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Man’s Best Friend for Posture, Part I

May, 2018

One of the great strengths of the Gokhale Method is that you learn it doing practical activities, like sitting and walking; you then practice it during your day-to-day life. Regular tasks like driving the car and household chores, and leisure activities like gardening and playing sports, become not only safe and comfortable, but actually therapeutic. If you are fortunate enough to live with a dog, you have a very special opportunity to hone your posture skills.


Daily dog walks are great training for your posture! Photo courtesy Pixabay.


Firstly, you will probably be walking your dog every day — maybe twice or even three times a day. The regular nature of this activity is a huge boon for establishing good postural habits. The assured minimal frequency of 1-3 times a day is also great. Back in the times of Ancient Greece, Aristotle said of repetition, “it is frequent repetition that produces a natural tendency” (Ross & Aristotle, 1906, p. 113). So your daily dog walks are not just about training your dog; they are also an amazing way to train yourself!  

Walking your dog builds in a big “posture reminder” to your day. Even when life is busy, you will be walking your dog, and in doing so, you will likely recall your new posture habits. Aristotle observed this trait, too, saying “the more frequently two things are experienced together, the more likely it will be that the experience or recall of one will stimulate the recall of the other” (p. 35).


A dog walk with a posture workout

With a little ingenuity, your daily dog walk can also be a great posture workout. However far you venture, you can divide your dog’s “walkies” up so that each section of the route can be used to focus on a particular aspect of your posture. For example, one block could focus on squeezing the gluteus medius buttock muscles, the next on push-off from the rear heel. If you are out on a trail, you can change your exercise from landmark to landmark. All this practice will accelerate your progress and soon build up your strength, coordination, and confidence.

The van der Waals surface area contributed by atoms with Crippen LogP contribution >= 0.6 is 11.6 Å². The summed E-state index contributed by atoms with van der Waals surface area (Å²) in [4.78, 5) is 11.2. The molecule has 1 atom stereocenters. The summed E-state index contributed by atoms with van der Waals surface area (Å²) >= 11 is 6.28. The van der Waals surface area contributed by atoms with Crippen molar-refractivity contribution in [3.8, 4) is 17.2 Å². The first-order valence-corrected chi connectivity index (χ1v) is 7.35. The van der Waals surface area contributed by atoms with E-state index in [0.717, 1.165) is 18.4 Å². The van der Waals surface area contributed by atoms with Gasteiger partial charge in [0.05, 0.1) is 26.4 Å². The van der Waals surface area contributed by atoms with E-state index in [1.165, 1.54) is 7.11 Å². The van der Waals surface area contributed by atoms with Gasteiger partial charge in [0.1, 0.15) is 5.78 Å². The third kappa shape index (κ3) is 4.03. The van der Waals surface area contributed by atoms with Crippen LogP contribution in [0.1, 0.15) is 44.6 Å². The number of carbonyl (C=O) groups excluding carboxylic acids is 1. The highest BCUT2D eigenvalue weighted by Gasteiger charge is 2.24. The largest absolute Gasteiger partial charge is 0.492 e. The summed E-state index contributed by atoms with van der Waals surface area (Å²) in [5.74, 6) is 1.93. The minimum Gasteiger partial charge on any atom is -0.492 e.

Balance and stability come with strong glutes. Photo courtesy Pixabay.


Well-developed gluteal muscles (buttocks) are a major contribution to an easy yet powerful stride. They also play a major role in maintaining your balance — so that you are not going to be pulled over by a large dog, or bowled over by boisterous play.

Bending safely

Dog walking includes some responsibilities, including (in urban areas) picking up your dog’s poop. The Gokhale Method comes to your service with expert advice! Bending down to the ground is often where people get into trouble: rounding their backs, distending their spinal ligaments, and loading and wearing and tearing their spinal discs.


This woman is rounding her back, distending her spinal ligaments, as well as loading and wearing her spinal discs. Photo courtesy Pixabay.


But when you bend well, bending is transformed into something that keeps your muscles strong and joints mobile. You can observe in the humorous picture below how the back remains straight as the bend happens deeply around the hip joint.